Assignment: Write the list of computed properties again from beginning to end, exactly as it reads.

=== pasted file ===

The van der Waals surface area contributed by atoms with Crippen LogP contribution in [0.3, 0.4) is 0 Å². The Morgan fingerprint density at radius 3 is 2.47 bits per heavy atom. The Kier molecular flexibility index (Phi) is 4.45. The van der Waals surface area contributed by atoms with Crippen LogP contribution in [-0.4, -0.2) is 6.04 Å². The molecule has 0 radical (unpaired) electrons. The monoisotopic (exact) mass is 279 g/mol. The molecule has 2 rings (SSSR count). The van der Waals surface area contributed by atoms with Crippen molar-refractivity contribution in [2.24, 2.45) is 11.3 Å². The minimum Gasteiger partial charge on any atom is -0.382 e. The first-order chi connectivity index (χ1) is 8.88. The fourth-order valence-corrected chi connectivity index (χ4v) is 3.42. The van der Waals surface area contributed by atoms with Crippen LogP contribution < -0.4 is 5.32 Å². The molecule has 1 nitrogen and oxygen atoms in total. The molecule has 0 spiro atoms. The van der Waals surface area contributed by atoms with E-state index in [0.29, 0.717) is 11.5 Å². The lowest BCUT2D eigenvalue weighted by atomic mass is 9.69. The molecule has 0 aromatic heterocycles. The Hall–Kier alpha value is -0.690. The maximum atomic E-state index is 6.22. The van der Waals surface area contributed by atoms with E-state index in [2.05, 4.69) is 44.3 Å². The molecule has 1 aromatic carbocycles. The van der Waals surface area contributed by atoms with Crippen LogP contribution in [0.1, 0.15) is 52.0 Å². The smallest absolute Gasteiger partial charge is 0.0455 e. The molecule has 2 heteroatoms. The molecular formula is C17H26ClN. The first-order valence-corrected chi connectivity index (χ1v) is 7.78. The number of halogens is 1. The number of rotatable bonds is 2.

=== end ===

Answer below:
The van der Waals surface area contributed by atoms with Crippen LogP contribution in [0.3, 0.4) is 0 Å². The Morgan fingerprint density at radius 3 is 2.47 bits per heavy atom. The Kier molecular flexibility index (Phi) is 4.45. The van der Waals surface area contributed by atoms with Crippen LogP contribution in [-0.4, -0.2) is 6.04 Å². The molecule has 0 radical (unpaired) electrons. The monoisotopic (exact) mass is 279 g/mol. The molecule has 2 rings (SSSR count). The van der Waals surface area contributed by atoms with Crippen molar-refractivity contribution in [2.24, 2.45) is 11.3 Å². The minimum Gasteiger partial charge on any atom is -0.382 e. The first-order chi connectivity index (χ1) is 8.88. The fourth-order valence-corrected chi connectivity index (χ4v) is 3.42. The van der Waals surface area contributed by atoms with Crippen LogP contribution < -0.4 is 5.32 Å². The molecule has 1 nitrogen and oxygen atoms in total. The molecule has 0 spiro atoms. The van der Waals surface area contributed by atoms with E-state index in [0.29, 0.717) is 11.5 Å². The lowest BCUT2D eigenvalue weighted by atomic mass is 9.69. The molecule has 0 aromatic heterocycles. The Hall–Kier alpha value is -0.690. The maximum atomic E-state index is 6.22. The van der Waals surface area contributed by atoms with E-state index in [2.05, 4.69) is 44.3 Å². The molecule has 1 aromatic carbocycles. The van der Waals surface area contributed by atoms with Crippen LogP contribution in [0.1, 0.15) is 52.0 Å². The smallest absolute Gasteiger partial charge is 0.0455 e. The molecule has 2 heteroatoms. The molecular formula is C17H26ClN. The first-order valence-corrected chi connectivity index (χ1v) is 7.78. The number of halogens is 1. The number of rotatable bonds is 2.